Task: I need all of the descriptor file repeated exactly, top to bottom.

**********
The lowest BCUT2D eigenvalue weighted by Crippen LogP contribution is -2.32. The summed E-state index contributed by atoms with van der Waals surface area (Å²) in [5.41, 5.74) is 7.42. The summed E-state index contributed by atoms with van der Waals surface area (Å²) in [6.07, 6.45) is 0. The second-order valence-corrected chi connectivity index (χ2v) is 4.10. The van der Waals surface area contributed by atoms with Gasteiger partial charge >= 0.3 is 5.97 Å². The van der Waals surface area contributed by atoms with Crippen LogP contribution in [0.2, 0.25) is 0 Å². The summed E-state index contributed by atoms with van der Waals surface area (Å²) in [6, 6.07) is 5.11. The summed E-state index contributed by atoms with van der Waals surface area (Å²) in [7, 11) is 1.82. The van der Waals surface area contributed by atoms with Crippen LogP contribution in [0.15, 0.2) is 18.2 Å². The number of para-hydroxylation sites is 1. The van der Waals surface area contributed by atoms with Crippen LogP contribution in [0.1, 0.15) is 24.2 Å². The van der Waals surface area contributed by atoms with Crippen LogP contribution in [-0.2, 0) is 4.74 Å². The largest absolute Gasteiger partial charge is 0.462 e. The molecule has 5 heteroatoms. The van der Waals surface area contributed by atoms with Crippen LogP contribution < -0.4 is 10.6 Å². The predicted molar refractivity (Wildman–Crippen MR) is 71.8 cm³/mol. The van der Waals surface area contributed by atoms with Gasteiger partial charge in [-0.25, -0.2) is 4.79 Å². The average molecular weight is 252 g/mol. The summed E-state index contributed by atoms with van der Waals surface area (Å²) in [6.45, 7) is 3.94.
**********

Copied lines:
The lowest BCUT2D eigenvalue weighted by Crippen LogP contribution is -2.32. The summed E-state index contributed by atoms with van der Waals surface area (Å²) in [5.41, 5.74) is 7.42. The summed E-state index contributed by atoms with van der Waals surface area (Å²) in [6.07, 6.45) is 0. The second-order valence-corrected chi connectivity index (χ2v) is 4.10. The van der Waals surface area contributed by atoms with Gasteiger partial charge >= 0.3 is 5.97 Å². The van der Waals surface area contributed by atoms with Crippen LogP contribution in [0.2, 0.25) is 0 Å². The summed E-state index contributed by atoms with van der Waals surface area (Å²) in [6, 6.07) is 5.11. The summed E-state index contributed by atoms with van der Waals surface area (Å²) in [7, 11) is 1.82. The van der Waals surface area contributed by atoms with Crippen LogP contribution in [0.15, 0.2) is 18.2 Å². The number of para-hydroxylation sites is 1. The van der Waals surface area contributed by atoms with Crippen LogP contribution in [0.1, 0.15) is 24.2 Å². The van der Waals surface area contributed by atoms with Crippen LogP contribution in [-0.2, 0) is 4.74 Å². The largest absolute Gasteiger partial charge is 0.462 e. The molecule has 5 heteroatoms. The van der Waals surface area contributed by atoms with Crippen LogP contribution < -0.4 is 10.6 Å². The predicted molar refractivity (Wildman–Crippen MR) is 71.8 cm³/mol. The van der Waals surface area contributed by atoms with Gasteiger partial charge in [-0.25, -0.2) is 4.79 Å². The average molecular weight is 252 g/mol. The summed E-state index contributed by atoms with van der Waals surface area (Å²) in [6.45, 7) is 3.94.